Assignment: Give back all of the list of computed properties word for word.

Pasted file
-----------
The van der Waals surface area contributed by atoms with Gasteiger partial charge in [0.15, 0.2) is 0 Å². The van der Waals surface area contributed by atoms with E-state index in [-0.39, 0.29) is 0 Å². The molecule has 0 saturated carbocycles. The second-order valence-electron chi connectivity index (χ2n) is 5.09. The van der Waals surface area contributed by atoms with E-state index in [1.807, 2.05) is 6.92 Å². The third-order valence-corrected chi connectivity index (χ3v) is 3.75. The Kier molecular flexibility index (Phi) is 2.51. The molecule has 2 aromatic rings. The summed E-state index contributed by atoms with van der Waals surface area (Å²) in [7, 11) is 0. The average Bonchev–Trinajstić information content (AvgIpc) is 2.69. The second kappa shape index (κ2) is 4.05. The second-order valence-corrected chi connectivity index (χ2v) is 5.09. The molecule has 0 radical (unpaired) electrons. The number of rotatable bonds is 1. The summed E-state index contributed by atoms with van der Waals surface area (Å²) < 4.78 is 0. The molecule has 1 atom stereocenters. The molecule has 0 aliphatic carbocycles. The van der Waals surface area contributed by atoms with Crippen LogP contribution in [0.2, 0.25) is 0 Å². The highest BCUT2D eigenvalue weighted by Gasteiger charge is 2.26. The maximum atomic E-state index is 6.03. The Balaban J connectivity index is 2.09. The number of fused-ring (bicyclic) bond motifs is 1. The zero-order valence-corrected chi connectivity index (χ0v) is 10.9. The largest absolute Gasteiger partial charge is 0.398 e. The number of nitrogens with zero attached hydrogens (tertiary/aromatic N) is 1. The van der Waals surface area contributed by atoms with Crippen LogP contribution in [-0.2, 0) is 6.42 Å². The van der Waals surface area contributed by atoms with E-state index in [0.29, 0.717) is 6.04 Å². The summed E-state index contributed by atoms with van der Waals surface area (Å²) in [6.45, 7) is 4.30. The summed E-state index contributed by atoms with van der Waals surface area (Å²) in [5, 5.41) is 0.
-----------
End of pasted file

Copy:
The van der Waals surface area contributed by atoms with Gasteiger partial charge in [0.15, 0.2) is 0 Å². The van der Waals surface area contributed by atoms with E-state index in [-0.39, 0.29) is 0 Å². The molecule has 0 saturated carbocycles. The second-order valence-electron chi connectivity index (χ2n) is 5.09. The van der Waals surface area contributed by atoms with E-state index in [1.807, 2.05) is 6.92 Å². The third-order valence-corrected chi connectivity index (χ3v) is 3.75. The Kier molecular flexibility index (Phi) is 2.51. The molecule has 2 aromatic rings. The summed E-state index contributed by atoms with van der Waals surface area (Å²) in [7, 11) is 0. The average Bonchev–Trinajstić information content (AvgIpc) is 2.69. The second kappa shape index (κ2) is 4.05. The second-order valence-corrected chi connectivity index (χ2v) is 5.09. The molecule has 0 radical (unpaired) electrons. The number of rotatable bonds is 1. The summed E-state index contributed by atoms with van der Waals surface area (Å²) < 4.78 is 0. The molecule has 1 atom stereocenters. The molecule has 0 aliphatic carbocycles. The van der Waals surface area contributed by atoms with Crippen LogP contribution in [0.2, 0.25) is 0 Å². The highest BCUT2D eigenvalue weighted by Gasteiger charge is 2.26. The maximum atomic E-state index is 6.03. The Balaban J connectivity index is 2.09. The number of fused-ring (bicyclic) bond motifs is 1. The zero-order valence-corrected chi connectivity index (χ0v) is 10.9. The largest absolute Gasteiger partial charge is 0.398 e. The number of nitrogens with zero attached hydrogens (tertiary/aromatic N) is 1. The van der Waals surface area contributed by atoms with Crippen LogP contribution in [-0.2, 0) is 6.42 Å². The van der Waals surface area contributed by atoms with E-state index in [0.29, 0.717) is 6.04 Å². The summed E-state index contributed by atoms with van der Waals surface area (Å²) in [6.45, 7) is 4.30. The summed E-state index contributed by atoms with van der Waals surface area (Å²) in [5, 5.41) is 0.